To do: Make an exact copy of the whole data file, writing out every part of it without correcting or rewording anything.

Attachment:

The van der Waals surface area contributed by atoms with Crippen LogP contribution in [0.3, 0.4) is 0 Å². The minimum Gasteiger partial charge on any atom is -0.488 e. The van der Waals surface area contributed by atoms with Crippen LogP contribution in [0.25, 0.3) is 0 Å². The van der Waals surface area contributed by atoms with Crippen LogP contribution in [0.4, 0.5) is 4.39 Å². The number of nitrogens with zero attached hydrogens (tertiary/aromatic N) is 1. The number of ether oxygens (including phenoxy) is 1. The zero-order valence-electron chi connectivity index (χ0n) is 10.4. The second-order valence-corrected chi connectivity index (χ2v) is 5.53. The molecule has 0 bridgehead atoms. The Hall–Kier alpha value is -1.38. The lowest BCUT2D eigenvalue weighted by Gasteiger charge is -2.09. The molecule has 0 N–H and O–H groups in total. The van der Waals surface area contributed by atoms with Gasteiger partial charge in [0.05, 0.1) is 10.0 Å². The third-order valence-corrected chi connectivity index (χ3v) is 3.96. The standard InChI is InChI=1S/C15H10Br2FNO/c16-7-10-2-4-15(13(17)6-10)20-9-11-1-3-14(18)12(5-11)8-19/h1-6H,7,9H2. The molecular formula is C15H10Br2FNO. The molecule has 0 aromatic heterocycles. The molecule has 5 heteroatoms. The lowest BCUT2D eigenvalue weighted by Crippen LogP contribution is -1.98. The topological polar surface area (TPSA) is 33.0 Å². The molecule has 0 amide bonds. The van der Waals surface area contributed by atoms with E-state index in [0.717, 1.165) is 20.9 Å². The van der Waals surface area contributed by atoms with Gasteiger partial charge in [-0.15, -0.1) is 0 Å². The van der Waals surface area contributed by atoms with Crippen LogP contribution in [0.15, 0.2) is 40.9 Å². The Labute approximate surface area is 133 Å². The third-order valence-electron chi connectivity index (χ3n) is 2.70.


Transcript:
The van der Waals surface area contributed by atoms with Crippen LogP contribution in [0.3, 0.4) is 0 Å². The minimum Gasteiger partial charge on any atom is -0.488 e. The van der Waals surface area contributed by atoms with Crippen LogP contribution in [0.25, 0.3) is 0 Å². The van der Waals surface area contributed by atoms with Crippen LogP contribution in [0.4, 0.5) is 4.39 Å². The number of nitrogens with zero attached hydrogens (tertiary/aromatic N) is 1. The number of ether oxygens (including phenoxy) is 1. The zero-order valence-electron chi connectivity index (χ0n) is 10.4. The second-order valence-corrected chi connectivity index (χ2v) is 5.53. The molecule has 0 bridgehead atoms. The Hall–Kier alpha value is -1.38. The lowest BCUT2D eigenvalue weighted by Gasteiger charge is -2.09. The molecule has 0 N–H and O–H groups in total. The van der Waals surface area contributed by atoms with Gasteiger partial charge in [0.05, 0.1) is 10.0 Å². The third-order valence-corrected chi connectivity index (χ3v) is 3.96. The standard InChI is InChI=1S/C15H10Br2FNO/c16-7-10-2-4-15(13(17)6-10)20-9-11-1-3-14(18)12(5-11)8-19/h1-6H,7,9H2. The molecular formula is C15H10Br2FNO. The molecule has 0 aromatic heterocycles. The molecule has 5 heteroatoms. The lowest BCUT2D eigenvalue weighted by Crippen LogP contribution is -1.98. The topological polar surface area (TPSA) is 33.0 Å². The molecule has 0 amide bonds. The van der Waals surface area contributed by atoms with E-state index in [0.717, 1.165) is 20.9 Å². The van der Waals surface area contributed by atoms with Gasteiger partial charge in [-0.15, -0.1) is 0 Å². The van der Waals surface area contributed by atoms with Crippen LogP contribution in [0.15, 0.2) is 40.9 Å². The Labute approximate surface area is 133 Å². The third-order valence-electron chi connectivity index (χ3n) is 2.70.